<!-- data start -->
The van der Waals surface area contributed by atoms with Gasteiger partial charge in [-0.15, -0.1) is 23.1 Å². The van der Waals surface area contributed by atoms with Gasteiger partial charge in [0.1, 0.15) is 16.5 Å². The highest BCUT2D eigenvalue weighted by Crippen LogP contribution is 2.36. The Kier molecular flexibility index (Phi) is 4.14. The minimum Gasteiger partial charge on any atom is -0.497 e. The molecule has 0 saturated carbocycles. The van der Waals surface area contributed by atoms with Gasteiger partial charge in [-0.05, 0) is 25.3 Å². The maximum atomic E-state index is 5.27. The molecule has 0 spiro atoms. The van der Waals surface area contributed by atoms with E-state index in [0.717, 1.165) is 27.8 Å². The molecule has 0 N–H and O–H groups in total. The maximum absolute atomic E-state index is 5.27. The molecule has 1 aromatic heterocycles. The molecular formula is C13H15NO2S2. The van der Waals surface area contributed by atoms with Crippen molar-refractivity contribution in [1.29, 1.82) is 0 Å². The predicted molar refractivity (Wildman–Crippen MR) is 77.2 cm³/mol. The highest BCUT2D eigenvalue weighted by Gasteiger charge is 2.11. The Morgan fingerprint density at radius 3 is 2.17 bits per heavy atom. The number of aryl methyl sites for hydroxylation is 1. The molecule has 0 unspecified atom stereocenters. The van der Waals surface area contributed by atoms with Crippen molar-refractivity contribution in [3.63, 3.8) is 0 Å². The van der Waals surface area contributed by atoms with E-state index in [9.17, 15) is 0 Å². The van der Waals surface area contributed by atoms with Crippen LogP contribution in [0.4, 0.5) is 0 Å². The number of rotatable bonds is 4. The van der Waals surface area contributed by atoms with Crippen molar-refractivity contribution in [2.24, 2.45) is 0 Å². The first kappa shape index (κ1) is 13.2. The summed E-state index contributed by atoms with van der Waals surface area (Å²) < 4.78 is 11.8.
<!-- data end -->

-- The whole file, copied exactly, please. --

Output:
The van der Waals surface area contributed by atoms with Gasteiger partial charge in [-0.15, -0.1) is 23.1 Å². The van der Waals surface area contributed by atoms with Gasteiger partial charge in [0.1, 0.15) is 16.5 Å². The highest BCUT2D eigenvalue weighted by Crippen LogP contribution is 2.36. The Kier molecular flexibility index (Phi) is 4.14. The minimum Gasteiger partial charge on any atom is -0.497 e. The molecule has 0 saturated carbocycles. The van der Waals surface area contributed by atoms with Gasteiger partial charge in [-0.05, 0) is 25.3 Å². The maximum atomic E-state index is 5.27. The molecule has 0 spiro atoms. The van der Waals surface area contributed by atoms with E-state index in [0.717, 1.165) is 27.8 Å². The molecule has 0 N–H and O–H groups in total. The maximum absolute atomic E-state index is 5.27. The molecule has 1 aromatic heterocycles. The molecular formula is C13H15NO2S2. The van der Waals surface area contributed by atoms with Crippen molar-refractivity contribution in [1.29, 1.82) is 0 Å². The predicted molar refractivity (Wildman–Crippen MR) is 77.2 cm³/mol. The highest BCUT2D eigenvalue weighted by Gasteiger charge is 2.11. The Morgan fingerprint density at radius 3 is 2.17 bits per heavy atom. The number of aryl methyl sites for hydroxylation is 1. The molecule has 0 unspecified atom stereocenters. The van der Waals surface area contributed by atoms with Crippen molar-refractivity contribution in [3.63, 3.8) is 0 Å². The van der Waals surface area contributed by atoms with E-state index in [9.17, 15) is 0 Å². The van der Waals surface area contributed by atoms with Crippen LogP contribution in [0.4, 0.5) is 0 Å². The number of rotatable bonds is 4. The van der Waals surface area contributed by atoms with Crippen molar-refractivity contribution in [2.24, 2.45) is 0 Å². The first kappa shape index (κ1) is 13.2. The summed E-state index contributed by atoms with van der Waals surface area (Å²) < 4.78 is 11.8.